Griffin, who averaged 22.7 PPG and 14.4 RPG, was clearly the best player in college this season and was only derailed in the Elite 8 by eventual champion UNC when his Sooner teammates went 2/19 from 3-point range. Even in defeat, Griffin showed everyone why he will be the most clear-cut #1 pick since LeBron James in 2003 as he dominated Tyler Hansbrough and the other UNC interior players. Griffin finished the year with 30 double-doubles (second all-time to only David Robinson‘s 31) and 504 rebounds (second all-time to only Larry Bird‘s 505).

While everyone knows that Griffin will go #1 (assuming some brain-dead NBA GM doesn’t do something completely insane–not outside the realm of possibilities), the big question is what will happen in Norman where Jeff Capel turned down numerous job offers to stay as the Oklahoma head coach. The Sooners will be losing Taylor Griffin, Austin Johnson, and Omar Leary with only the first 2 contributing significantly. Although the Sooners will certainly take a step back next year, they can still compete in the top half of the Big 12 next year if freshman Willie Warren can resist the temptation of the money that comes with being a lottery pick and sticks around Norman for another year (or two). With a nucleus of Warrnen, Tony Crocker, and Juan Pattillo, Capel has a team that should challenge Kansas and Texas next year.

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Boom Goes the Dynamite: Regional Semifinals Day Two

Posted by nvr1983 on March 27th, 2009

dynamiteWe’ll be doing a full BGtD today so you won’t have any interruptions in coverage tonight. Honestly, last night’s games were kind of disappointing. Pittsburgh-Xavier was entertaining, but that was the only game that I would say was memorable from a pure basketball standpoint. Now the other games did have their own interesting subplots. UConn rolled over Purdue in a game that was close at points in the 2nd half, but I never really got the sense that the Huskies were in any danger of losing. I was particularly impressed with how the Huskies played despite the media circus that is going on around them. Missouri‘s victory over Memphis was entertaining although for me it was marred a little by the atrocious free throw shooting. As we mentioned last night, I really wonder what John Calipari does, if he does anything, for his team’s free throw shooting. At this point, I’m convinced J.J. Redick would have shot 70% from the free throw line if he had gone to Memphis. Also, what happened to vaunted Memphis defense. Missouri has a good offense, but they shouldn’t be able to hit triple digits in regulation against a team that went into the game with the #1 defense according to the Pomeroy numbers. I’m sure some of you took great pleasure in watching Villanova pick apart Duke leading to another early March exit for Coach K, but the game wasn’t exactly exciting if you didn’t have a rooting interest for (or in most people’s case against) a team.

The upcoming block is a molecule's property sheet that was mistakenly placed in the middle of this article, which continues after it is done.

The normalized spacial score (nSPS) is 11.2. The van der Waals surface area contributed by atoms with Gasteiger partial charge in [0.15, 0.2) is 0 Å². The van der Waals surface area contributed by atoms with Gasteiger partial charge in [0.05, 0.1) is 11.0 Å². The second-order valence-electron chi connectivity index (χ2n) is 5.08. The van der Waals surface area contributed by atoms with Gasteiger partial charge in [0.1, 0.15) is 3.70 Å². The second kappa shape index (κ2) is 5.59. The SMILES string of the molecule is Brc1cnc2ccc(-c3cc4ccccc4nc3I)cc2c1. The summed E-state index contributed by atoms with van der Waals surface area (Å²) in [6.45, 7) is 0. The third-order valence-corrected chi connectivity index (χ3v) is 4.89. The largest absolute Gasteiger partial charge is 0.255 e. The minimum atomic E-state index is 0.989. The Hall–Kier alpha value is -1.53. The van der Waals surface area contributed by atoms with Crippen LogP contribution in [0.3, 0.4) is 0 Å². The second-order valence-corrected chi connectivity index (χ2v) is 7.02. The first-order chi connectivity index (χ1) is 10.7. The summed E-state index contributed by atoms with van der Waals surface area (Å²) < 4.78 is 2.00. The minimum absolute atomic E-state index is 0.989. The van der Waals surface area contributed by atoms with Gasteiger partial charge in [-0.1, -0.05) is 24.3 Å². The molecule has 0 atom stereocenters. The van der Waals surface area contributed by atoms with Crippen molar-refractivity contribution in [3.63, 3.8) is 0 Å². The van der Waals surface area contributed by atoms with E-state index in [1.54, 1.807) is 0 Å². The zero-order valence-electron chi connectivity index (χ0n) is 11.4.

The line-up for tonight should give us a couple of interesting games:

  • 7:07 PM: #12 Arizona vs. #1 Louisville
  • 7:27  PM: #3 Syracuse vs. #2 Oklahoma
  • 9:37 PM: #3 Kansas vs. #2 Michigan State
  • 9:57 PM: #4 Gonzaga vs. #1 UNC

We’ll be back around 7 for the start of tonight’s action. Leave your comments/questions and we’ll respond to them as soon as we start.

6:55 PM: A couple quick pieces of news to pass along in the midst of this Billy Gillispie madness and these somewhat important games tonight. Clemson‘s star forward Trevor Booker will return for his senior year. The news out of Iowa isn’t as good after Jake Kelly, Jeff Peterson, and David Palmer announced that they are transfering, which means that Todd Lickliter will need to replace 2 starting guards and a reserve forward.

7:10 PM: Chase Budinger makes a great play to temper Louisville’s great start. He’s going to need to have a great game tonight. If both teams use the press tonight, we’re going to get a blowout (and I think it will end up going in Louisville’s favor).

7:12 PM: I should warn you that I’m a big Chase Budinger fan so you’ve been warned. I haven’t seen a lot of him this year (stupid west coast starts), but I think he has the makings of a very solid NBA player.